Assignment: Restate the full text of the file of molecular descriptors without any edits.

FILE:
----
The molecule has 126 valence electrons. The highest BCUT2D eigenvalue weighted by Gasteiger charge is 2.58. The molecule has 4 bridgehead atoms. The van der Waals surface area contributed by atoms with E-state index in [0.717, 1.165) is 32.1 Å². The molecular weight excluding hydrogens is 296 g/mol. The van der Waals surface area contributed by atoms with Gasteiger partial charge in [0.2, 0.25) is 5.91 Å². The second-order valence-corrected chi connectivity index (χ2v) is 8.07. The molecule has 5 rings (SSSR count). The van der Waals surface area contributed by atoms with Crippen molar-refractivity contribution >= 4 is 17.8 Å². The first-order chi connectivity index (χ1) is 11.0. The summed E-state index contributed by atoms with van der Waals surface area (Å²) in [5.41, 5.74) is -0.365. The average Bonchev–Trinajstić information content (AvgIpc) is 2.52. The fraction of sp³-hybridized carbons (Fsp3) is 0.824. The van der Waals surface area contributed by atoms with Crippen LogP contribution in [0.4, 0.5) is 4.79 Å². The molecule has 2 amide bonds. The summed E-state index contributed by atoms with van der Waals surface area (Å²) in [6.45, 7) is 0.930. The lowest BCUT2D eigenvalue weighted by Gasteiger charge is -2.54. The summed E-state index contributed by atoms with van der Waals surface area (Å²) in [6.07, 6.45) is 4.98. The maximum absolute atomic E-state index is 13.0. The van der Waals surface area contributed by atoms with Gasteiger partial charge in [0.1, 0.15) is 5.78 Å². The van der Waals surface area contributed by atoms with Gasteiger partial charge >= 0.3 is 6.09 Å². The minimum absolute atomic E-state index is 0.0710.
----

The molecule has 126 valence electrons. The highest BCUT2D eigenvalue weighted by Gasteiger charge is 2.58. The molecule has 4 bridgehead atoms. The van der Waals surface area contributed by atoms with E-state index in [0.717, 1.165) is 32.1 Å². The molecular weight excluding hydrogens is 296 g/mol. The van der Waals surface area contributed by atoms with Gasteiger partial charge in [0.2, 0.25) is 5.91 Å². The second-order valence-corrected chi connectivity index (χ2v) is 8.07. The molecule has 5 rings (SSSR count). The van der Waals surface area contributed by atoms with Crippen molar-refractivity contribution >= 4 is 17.8 Å². The first-order chi connectivity index (χ1) is 11.0. The summed E-state index contributed by atoms with van der Waals surface area (Å²) in [5.41, 5.74) is -0.365. The average Bonchev–Trinajstić information content (AvgIpc) is 2.52. The fraction of sp³-hybridized carbons (Fsp3) is 0.824. The van der Waals surface area contributed by atoms with Crippen LogP contribution in [0.4, 0.5) is 4.79 Å². The molecule has 2 amide bonds. The summed E-state index contributed by atoms with van der Waals surface area (Å²) in [6.45, 7) is 0.930. The lowest BCUT2D eigenvalue weighted by Gasteiger charge is -2.54. The summed E-state index contributed by atoms with van der Waals surface area (Å²) in [6.07, 6.45) is 4.98. The maximum absolute atomic E-state index is 13.0. The van der Waals surface area contributed by atoms with Gasteiger partial charge in [0.1, 0.15) is 5.78 Å². The van der Waals surface area contributed by atoms with Gasteiger partial charge >= 0.3 is 6.09 Å². The minimum absolute atomic E-state index is 0.0710.